Orem’s Self-Care Deficit Theory and Roy’s Adaptation Model can be applied to groups or individuals, and used at any nursing settings. However, Orem’s Self-Care Deficit Theory is more recommended for the acute-care setting, where a patient receives active but short-term treatment for a severe injury or episode of illness. Orem focuses on finding the self-care deficit of the patient and providing the necessary care to promote his or her well-being. Whereas, Roy is concerned with the different stimuli that forces adaptation in order to achieve optimal health. A nursing model provides the structure to guide practice by providing direction for the nursing process. The adaptation model provides this direction based on its well developed guidelines for the use of nursing process. Simultaneous assessment of the behavior and stimuli leads to the identification of nursing diagnosis and the establishment of goal. The model provides the framework for intervention, which is focused on the management of the stimuli and management of the adaptive processes. Evaluation assesses the effectiveness of the intervention by examining the behavior. Roy’s Adaptation Model views the person as an adaptive system which includes the four adaptive modes. These adaptive modes are: physiological-physical mode, self-concept-group identity mode, role function mode, and interdependence mode. Although first two modes can be identified immediately, the assessment of role function mode and interdependence mode is time consuming. It depicts that Roy’s adaptation model is more suitable for chronic care settings. However, usefulness of the adaptation model in practice has been demonstrated in a variety of settings with diverse population (Alligood & Martha, 2010). Furthermore, the expansion of the model offers a framework for systematic healthcare delivery to aggregate, making it more amenable to community health nursing (2010). The holistic approach of the model helps prevent putting too much emphasis on aspects of illness and allows for the inclusion of health promotion. It all adds in to the efficiency of the model in effectiveness of working on the nursing process and better patient outcome. Along with its usefulness the holistic assessment based on the model can be a lengthy and time consuming process. This concern has been found to be most problematic in intensive care units where there are rapid changes in patient condition and least problematic in long term care settings of the hospitals or health care organizations (Weiss et al., 1994).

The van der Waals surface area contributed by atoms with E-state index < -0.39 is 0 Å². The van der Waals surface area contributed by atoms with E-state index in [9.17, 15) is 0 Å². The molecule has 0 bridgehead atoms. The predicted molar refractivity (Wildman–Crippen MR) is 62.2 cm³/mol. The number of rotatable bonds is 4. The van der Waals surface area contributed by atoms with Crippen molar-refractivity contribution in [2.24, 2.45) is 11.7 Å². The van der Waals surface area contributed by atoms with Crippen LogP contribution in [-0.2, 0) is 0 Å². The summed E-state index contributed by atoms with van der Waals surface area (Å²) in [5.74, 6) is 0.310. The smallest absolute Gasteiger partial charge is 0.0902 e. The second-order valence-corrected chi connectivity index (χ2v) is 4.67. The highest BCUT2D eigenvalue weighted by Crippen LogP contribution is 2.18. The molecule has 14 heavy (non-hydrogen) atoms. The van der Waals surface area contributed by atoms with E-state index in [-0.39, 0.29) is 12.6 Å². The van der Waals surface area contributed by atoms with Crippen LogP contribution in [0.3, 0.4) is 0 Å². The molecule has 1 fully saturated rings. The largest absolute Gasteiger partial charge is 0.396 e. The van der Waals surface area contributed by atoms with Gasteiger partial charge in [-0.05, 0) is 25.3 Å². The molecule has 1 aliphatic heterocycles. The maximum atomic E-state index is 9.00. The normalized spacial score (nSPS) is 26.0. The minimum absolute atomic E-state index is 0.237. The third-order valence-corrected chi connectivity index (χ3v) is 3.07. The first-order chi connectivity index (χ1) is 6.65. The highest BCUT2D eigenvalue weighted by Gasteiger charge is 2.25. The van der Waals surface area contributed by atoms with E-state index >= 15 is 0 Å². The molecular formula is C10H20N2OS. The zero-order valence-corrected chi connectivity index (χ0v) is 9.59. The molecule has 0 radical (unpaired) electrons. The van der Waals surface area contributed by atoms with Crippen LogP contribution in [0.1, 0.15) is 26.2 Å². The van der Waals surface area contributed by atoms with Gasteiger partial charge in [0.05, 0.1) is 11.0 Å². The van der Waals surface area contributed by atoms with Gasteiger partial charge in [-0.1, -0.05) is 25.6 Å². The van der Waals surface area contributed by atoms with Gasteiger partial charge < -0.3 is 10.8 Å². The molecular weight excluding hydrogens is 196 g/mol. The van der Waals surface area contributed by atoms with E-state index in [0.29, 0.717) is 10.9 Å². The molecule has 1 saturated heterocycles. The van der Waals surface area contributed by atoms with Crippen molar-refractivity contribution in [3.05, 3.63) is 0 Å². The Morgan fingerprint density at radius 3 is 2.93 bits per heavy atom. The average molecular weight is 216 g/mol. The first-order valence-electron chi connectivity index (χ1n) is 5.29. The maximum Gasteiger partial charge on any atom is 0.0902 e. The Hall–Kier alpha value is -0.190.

The adaptation model goes with the classification furnished by the American Nursing Association (ANA); that is, North America Nursing Diagnosis Association (NANDA), that focus on the component of nursing process. The adaptation model incorporates the specific interventions and outcomes for the specific diagnoses (Wilkinson, 2000.). This adaptation model is more suitable to clinical practice by provision of the framework for the nurses to rehearse the art of nursing process explained in the model.